THE MAKING OF AN ETCHING
Using the same techniques perfected hundreds of years ago, today's artists create beautiful original prints.
Among the many forms of printmaking available to artists today, one of the most intriguing and beautiful is the intaglio process that produces an original etching. Like other kinds of printmaking, the etching process results in an edition of multiple originals: a limited number of finished prints, all created personally by the artist and all subtly different.
What makes etchings so special? To some, it's the fact that the artist is so closely involved in the actual platemaking process. Today, so many kinds of art are just photocopied from an original, and the artist isn't involved in creating the actual print. But in an etching, all the work is done on the plate. It's a very time-consuming method. The artist who makes an etching is very devoted to the medium and it's very personal for him/her.
An etching is basically different from any other art form in the way it's created and printed. There's a different depth in the line, and when it's printed, you get a three - dimensional effect in the paper. You can do things with an etching that you can't do with any other media.
All good original prints are interesting in their own right. Each has its own fingerprint. Etchings have a great depth of color and tonal value because the paper is run through a press while damp. This forces the colors deep into the fiber of the paper.
Rembrandt did etchings, and they haven't changed much since. An etching is truly one of the most beautiful original forms of printmaking.
What Is an Etching
An etching is one entrant in a whole category of art that falls under the heading "intaglio prints." In any kind of intaglio printing, the portion of the printing plate that will accept ink is somehow cut into the plate itself; the ink falls into grooves below the surface of the plate.
When making an etching, the most common surfaces to begin with are zinc and copper plates. Zinc is somewhat less expensive and does not stand up as well over long printing. Copper is harder and gives a very fine, beautiful line.
Once the plate is chosen, the artist's printer prepares it by covering its face with an acid-resistant ground, usually asphaltum. The artist draws his image into the ground with any king of sharply pointed tool. (He may draw directly into the ground, or he may first transfer the image onto the ground through a piece of tracing paper on which he has sketched the image.) He is not actually cutting into the plate with the tool, merely leaving a definite line in the asphaltum.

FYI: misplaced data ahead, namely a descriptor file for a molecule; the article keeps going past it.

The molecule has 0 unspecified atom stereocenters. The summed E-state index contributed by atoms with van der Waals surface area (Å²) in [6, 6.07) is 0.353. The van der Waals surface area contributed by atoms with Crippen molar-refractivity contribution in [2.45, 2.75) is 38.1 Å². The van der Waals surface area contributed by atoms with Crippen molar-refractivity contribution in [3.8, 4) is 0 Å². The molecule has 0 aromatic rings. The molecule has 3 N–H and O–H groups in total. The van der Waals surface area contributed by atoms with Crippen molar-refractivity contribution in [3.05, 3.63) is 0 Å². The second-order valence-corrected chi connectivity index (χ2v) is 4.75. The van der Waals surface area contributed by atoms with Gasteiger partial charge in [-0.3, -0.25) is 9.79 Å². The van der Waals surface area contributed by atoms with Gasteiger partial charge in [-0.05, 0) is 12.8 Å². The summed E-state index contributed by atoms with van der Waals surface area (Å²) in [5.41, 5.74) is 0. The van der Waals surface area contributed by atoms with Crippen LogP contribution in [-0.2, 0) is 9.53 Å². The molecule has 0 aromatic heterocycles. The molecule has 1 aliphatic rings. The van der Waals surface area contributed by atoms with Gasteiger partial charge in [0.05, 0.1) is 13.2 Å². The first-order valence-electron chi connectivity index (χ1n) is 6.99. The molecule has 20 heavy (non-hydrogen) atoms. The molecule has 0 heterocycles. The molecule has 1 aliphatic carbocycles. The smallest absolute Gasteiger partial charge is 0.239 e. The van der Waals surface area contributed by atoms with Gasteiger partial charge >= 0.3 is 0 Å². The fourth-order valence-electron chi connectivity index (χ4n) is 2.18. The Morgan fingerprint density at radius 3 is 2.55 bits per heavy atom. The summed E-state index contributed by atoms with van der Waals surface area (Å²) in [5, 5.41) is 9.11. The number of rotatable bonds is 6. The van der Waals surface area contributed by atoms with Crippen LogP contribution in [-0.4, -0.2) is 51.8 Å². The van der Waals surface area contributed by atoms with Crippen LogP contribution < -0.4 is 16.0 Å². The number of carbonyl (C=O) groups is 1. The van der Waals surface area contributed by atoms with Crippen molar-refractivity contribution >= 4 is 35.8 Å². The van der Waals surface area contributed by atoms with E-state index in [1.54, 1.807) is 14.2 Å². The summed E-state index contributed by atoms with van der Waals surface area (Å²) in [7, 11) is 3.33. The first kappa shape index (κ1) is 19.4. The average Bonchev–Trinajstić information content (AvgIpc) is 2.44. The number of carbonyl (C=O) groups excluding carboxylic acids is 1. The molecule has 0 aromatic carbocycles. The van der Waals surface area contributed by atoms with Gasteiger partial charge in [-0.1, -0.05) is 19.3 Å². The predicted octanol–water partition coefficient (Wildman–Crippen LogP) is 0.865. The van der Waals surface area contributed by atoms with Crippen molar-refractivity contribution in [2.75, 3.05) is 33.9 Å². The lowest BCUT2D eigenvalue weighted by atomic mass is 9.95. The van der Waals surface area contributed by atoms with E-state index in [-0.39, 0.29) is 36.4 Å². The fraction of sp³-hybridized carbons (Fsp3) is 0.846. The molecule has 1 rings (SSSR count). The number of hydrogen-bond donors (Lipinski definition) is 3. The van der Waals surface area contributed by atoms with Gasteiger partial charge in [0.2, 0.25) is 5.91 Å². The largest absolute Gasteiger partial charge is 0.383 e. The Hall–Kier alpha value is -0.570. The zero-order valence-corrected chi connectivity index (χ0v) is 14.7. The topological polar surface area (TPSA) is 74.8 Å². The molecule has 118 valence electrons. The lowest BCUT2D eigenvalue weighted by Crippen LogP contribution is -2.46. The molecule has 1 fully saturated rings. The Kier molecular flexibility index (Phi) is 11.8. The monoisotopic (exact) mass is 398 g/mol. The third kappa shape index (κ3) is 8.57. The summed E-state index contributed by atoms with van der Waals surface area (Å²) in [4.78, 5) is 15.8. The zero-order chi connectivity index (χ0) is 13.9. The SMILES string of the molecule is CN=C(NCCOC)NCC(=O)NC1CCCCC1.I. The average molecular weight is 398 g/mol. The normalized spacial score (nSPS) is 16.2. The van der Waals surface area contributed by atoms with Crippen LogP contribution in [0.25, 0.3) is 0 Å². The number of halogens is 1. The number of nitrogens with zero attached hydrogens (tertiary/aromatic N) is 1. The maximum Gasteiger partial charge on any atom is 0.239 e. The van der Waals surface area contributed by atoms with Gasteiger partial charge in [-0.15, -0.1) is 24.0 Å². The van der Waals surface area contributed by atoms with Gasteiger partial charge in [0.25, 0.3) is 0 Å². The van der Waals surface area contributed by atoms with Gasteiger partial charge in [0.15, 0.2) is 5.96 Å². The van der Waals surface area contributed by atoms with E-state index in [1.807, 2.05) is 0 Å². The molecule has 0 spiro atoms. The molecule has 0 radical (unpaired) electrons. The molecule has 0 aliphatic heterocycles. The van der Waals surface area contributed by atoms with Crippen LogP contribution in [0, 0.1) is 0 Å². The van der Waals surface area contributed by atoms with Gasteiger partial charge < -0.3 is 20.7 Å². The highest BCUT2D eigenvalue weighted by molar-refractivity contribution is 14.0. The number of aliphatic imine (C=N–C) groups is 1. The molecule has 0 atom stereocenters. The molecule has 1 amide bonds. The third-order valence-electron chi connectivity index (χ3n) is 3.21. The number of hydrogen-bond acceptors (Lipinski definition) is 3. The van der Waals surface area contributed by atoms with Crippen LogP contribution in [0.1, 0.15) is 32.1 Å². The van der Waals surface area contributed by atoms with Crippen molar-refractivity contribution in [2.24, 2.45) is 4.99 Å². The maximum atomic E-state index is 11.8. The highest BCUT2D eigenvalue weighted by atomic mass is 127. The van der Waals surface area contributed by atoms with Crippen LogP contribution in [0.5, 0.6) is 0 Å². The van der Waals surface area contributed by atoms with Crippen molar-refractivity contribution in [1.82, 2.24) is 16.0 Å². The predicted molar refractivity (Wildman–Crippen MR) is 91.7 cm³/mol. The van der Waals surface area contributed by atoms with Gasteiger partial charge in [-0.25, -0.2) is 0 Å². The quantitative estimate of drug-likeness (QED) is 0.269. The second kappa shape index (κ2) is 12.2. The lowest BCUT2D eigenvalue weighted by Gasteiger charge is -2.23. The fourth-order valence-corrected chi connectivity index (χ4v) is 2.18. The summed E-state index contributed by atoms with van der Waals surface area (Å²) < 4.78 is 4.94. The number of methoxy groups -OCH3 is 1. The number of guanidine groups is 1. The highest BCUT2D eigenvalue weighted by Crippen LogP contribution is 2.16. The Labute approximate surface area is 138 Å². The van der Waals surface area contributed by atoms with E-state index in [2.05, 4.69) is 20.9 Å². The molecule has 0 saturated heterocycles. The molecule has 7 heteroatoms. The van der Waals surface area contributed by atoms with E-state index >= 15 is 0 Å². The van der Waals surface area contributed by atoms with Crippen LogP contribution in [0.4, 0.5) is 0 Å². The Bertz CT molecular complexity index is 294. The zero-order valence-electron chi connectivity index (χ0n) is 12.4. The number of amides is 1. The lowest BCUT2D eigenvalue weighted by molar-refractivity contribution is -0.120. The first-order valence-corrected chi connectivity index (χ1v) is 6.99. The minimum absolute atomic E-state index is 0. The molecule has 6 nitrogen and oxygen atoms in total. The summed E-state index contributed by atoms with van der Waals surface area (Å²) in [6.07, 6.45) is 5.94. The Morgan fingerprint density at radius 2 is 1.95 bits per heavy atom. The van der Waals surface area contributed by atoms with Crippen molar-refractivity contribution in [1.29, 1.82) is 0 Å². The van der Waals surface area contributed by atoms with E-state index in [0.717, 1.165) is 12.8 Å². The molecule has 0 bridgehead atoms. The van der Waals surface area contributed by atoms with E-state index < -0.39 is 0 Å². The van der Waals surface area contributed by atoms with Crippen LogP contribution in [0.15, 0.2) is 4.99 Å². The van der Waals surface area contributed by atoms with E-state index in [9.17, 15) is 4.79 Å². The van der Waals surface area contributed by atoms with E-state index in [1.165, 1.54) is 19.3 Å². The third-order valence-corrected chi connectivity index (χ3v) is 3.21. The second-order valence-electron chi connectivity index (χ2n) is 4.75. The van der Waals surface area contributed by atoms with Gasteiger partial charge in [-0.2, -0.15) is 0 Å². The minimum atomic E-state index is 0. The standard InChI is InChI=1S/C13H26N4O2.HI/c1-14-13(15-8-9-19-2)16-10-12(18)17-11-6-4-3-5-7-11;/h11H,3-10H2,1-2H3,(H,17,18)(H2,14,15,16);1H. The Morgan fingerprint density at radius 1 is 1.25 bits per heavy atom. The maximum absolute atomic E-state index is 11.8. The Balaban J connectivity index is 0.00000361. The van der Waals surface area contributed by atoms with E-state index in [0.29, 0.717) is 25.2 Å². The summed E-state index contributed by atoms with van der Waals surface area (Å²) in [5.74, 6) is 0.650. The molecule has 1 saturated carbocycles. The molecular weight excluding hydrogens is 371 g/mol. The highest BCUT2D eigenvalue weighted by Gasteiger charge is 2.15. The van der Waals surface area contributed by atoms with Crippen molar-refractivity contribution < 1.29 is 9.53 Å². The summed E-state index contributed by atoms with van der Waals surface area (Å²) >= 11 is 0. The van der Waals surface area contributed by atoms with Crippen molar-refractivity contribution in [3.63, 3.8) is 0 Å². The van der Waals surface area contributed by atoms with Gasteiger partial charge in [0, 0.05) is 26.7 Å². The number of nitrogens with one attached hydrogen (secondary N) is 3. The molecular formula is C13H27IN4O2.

Once the artist is satisfied with the image drawn on the plate, the plate is immersed in an acid bath, which eats away-or etches-the lines into the plate. Depending on how long the plate is left in the bath, the lines will be deeper (and wider). The deeper the line, the more ink it will hold and the darker the color on the finished print.
Once the plate is finished, it is ready to be inked and placed on the press. In the simplest etching, a single color of ink is applied to all the lines on the plate. The plate is then carefully wiped clean-first with a specially prepared, stiff cheesecloth material-then with the palm of the printer's hand. Inking and wiping are crucial to the final appearance of the etching. While an artist can do his own printing, it is usually done by a printer under the close supervision of the artist. A plate must be inked and wiped for each print pulled in an edition.
While simple etchings are printed in a single color-usually black or brown-more artists today add color to their prints, either through printing with different colored inks or adding hand coloring to the finished print. Two or more different colors of ink can be added to a single plate, or different plates can be etched to hold different colors. It is rare that an etching will be printed from more than four plates, however, or incorporate more than 10 colors of ink.
Once the plate is inked, high-quality rag paper is dampened and laid on it to go through the press, which consists basically of a press bed and a heavy roller. Because the paper is dampened, the pressure of the roller forces it into the etched lines to accept the ink. The pressure is also so great that it invariably embosses a line around the image where the edge of the plate is forced into the paper. This is one way even novices can tell that the print they're looking at is an etching.
The ink you put on a print is an integral part of the etching medium. Kathleen creates four or more plates to put color on an etching and does no hand coloring. She creates the master plate and watercolors a print from it to get an idea of the mood she wants to create with color. She'll have to figure out how she can create that mood with four or five different plates. Sometimes she'll have eight or nine colors on one plate, and we'll have to wipe very carefully. When she's done, it looks like a fine painting. It takes a lot of time to create an etching this way.
Not all artists restrict themselves to adding color through inking the plate. Handcoloring has become a popular device to finish off an etching, but not all artists approve of the method. In art school, we are taught that handcoloring is taboo-an etching is technically a print, and so everything in it should be printed.
Kathleen has recently perfected a technique to enhance the colors in some of her images. In combination with a brighter paper that she has begun using, this has given an added boldness and more clarity to details in these prints.
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